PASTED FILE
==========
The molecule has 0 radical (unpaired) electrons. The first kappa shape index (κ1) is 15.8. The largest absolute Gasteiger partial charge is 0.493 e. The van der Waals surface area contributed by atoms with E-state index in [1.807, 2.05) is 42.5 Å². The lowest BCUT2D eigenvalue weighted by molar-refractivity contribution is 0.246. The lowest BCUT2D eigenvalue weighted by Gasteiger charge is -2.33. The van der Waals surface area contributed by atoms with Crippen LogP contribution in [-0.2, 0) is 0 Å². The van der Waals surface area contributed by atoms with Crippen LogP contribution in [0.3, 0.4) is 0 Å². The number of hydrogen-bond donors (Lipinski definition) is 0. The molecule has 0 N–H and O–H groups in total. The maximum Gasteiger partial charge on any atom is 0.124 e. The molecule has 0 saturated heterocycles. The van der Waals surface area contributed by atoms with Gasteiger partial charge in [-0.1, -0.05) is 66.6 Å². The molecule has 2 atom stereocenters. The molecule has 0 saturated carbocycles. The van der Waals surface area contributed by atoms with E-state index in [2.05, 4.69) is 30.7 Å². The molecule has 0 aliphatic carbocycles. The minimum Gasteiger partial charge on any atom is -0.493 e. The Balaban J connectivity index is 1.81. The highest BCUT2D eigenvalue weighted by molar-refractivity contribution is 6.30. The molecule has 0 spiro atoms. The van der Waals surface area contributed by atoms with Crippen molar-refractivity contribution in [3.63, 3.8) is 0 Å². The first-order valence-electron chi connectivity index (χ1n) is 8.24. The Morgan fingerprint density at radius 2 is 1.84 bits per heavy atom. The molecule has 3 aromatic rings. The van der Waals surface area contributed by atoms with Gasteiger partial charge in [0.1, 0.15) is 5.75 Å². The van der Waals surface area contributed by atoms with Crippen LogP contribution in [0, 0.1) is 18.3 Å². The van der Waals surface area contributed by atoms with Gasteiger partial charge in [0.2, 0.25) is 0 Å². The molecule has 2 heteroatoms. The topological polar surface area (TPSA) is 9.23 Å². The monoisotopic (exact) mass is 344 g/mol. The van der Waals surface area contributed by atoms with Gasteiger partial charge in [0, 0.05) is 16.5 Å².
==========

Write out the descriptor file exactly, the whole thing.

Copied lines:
The molecule has 0 radical (unpaired) electrons. The first kappa shape index (κ1) is 15.8. The largest absolute Gasteiger partial charge is 0.493 e. The van der Waals surface area contributed by atoms with E-state index in [1.807, 2.05) is 42.5 Å². The lowest BCUT2D eigenvalue weighted by molar-refractivity contribution is 0.246. The lowest BCUT2D eigenvalue weighted by Gasteiger charge is -2.33. The van der Waals surface area contributed by atoms with Crippen LogP contribution in [-0.2, 0) is 0 Å². The van der Waals surface area contributed by atoms with Crippen LogP contribution in [0.3, 0.4) is 0 Å². The number of hydrogen-bond donors (Lipinski definition) is 0. The molecule has 0 N–H and O–H groups in total. The maximum Gasteiger partial charge on any atom is 0.124 e. The molecule has 0 saturated heterocycles. The van der Waals surface area contributed by atoms with Gasteiger partial charge in [-0.1, -0.05) is 66.6 Å². The molecule has 2 atom stereocenters. The molecule has 0 saturated carbocycles. The van der Waals surface area contributed by atoms with E-state index in [2.05, 4.69) is 30.7 Å². The molecule has 0 aliphatic carbocycles. The minimum Gasteiger partial charge on any atom is -0.493 e. The Balaban J connectivity index is 1.81. The highest BCUT2D eigenvalue weighted by molar-refractivity contribution is 6.30. The molecule has 0 spiro atoms. The van der Waals surface area contributed by atoms with Crippen molar-refractivity contribution in [3.63, 3.8) is 0 Å². The first-order valence-electron chi connectivity index (χ1n) is 8.24. The Morgan fingerprint density at radius 2 is 1.84 bits per heavy atom. The molecule has 3 aromatic rings. The van der Waals surface area contributed by atoms with Gasteiger partial charge in [0.1, 0.15) is 5.75 Å². The van der Waals surface area contributed by atoms with Crippen LogP contribution in [0, 0.1) is 18.3 Å². The van der Waals surface area contributed by atoms with Gasteiger partial charge in [0.2, 0.25) is 0 Å². The molecule has 2 heteroatoms. The topological polar surface area (TPSA) is 9.23 Å². The monoisotopic (exact) mass is 344 g/mol. The van der Waals surface area contributed by atoms with Gasteiger partial charge in [0, 0.05) is 16.5 Å².